The Rangers announced on Friday that they’ve signed veteran left-handed reliever Wesley Wright to a minor league contract and outrighted right-hander Brady Dragmire to Triple-A Round Rock. Both players will be invited to Major League Spring Training, per Rangers executive VP of communications John Blake.
Wright, who turns 32 tomorrow, didn’t appear in the Majors in 2016 (the first year since 2007 that he hasn’t thrown a big league pitch). He did log 31 1/3 innings with the Red Sox’ Triple-A affiliate, posting a 4.31 ERA with 21 strikeouts against 13 walks.
Wright lost most of the 2015 season to injury (a strained left trapezius muscle, to be more specific), but from 2011-14 he was a quality contributor to the Astros, Cubs and Rays. In those four seasons, Wright logged a 3.25 ERA with 8.5 strikeouts per nine innings against 3.2 walks per nine. Over the course of his career, Wright has held opposing left-handers to a rather timid .237/.313/.334 batting line through 606 plate appearances.
As for Dragmire, the 23-year-old’s lengthy and tumultuous trip through the offseason waiver circuit will now end with the Rangers. Originally the property of the Blue Jays, Dragmire was designated for assignment in late September and traded to the Pirates, only to be claimed back by the Rangers in early December. Texas tried to sneak him through waivers two weeks later after signing Carlos Gomez, at which point the Pirates re-claimed him off waivers. As if that wasn’t enough movement, Dragmire was again designated by Pittsburgh and again claimed by the Rangers, who designated him for assignment yet again last week after signing Tyson Ross. The Rangers have now finally succeeded in passing him through waivers, meaning they’ll be able to retain his rights without committing a 40-man roster spot to Dragmire.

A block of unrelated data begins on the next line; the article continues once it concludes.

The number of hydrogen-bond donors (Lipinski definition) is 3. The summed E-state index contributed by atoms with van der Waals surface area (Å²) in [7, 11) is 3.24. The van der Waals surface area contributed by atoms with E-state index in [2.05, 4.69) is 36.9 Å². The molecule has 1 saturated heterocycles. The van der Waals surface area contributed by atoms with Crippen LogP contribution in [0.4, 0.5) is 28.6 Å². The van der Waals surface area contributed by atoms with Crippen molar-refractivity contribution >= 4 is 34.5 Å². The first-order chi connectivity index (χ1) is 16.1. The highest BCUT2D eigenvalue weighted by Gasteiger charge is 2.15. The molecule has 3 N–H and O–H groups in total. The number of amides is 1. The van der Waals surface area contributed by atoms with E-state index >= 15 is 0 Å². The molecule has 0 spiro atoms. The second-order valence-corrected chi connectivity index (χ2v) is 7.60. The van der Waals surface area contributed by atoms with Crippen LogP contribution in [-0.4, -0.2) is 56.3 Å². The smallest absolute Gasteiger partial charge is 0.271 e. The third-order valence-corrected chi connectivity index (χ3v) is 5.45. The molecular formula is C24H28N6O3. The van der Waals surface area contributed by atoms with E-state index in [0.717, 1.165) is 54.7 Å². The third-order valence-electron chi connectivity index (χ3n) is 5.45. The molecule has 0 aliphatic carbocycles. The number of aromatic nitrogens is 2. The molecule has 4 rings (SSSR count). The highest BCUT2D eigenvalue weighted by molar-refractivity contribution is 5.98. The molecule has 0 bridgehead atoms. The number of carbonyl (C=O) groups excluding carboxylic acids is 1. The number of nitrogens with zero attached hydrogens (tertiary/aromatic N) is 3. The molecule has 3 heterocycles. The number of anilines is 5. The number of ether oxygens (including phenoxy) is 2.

Last season, Dragmire logged a 4.38 ERA with 5.1 K/9 against 3.5 BB/9 in 72 innings at Double-A New Hampshire (Toronto’s affiliate). While those numbers aren’t exactly eye-catching, Dragmire also logged a robust 63.6 percent ground-ball rate, which seems to have made him highly appealing to both Texas and Pittsburgh. He’ll hope to replicate that trait with some improved run prevention in the upper minors as he looks to make his way to the Major Leagues for the first time in 2017.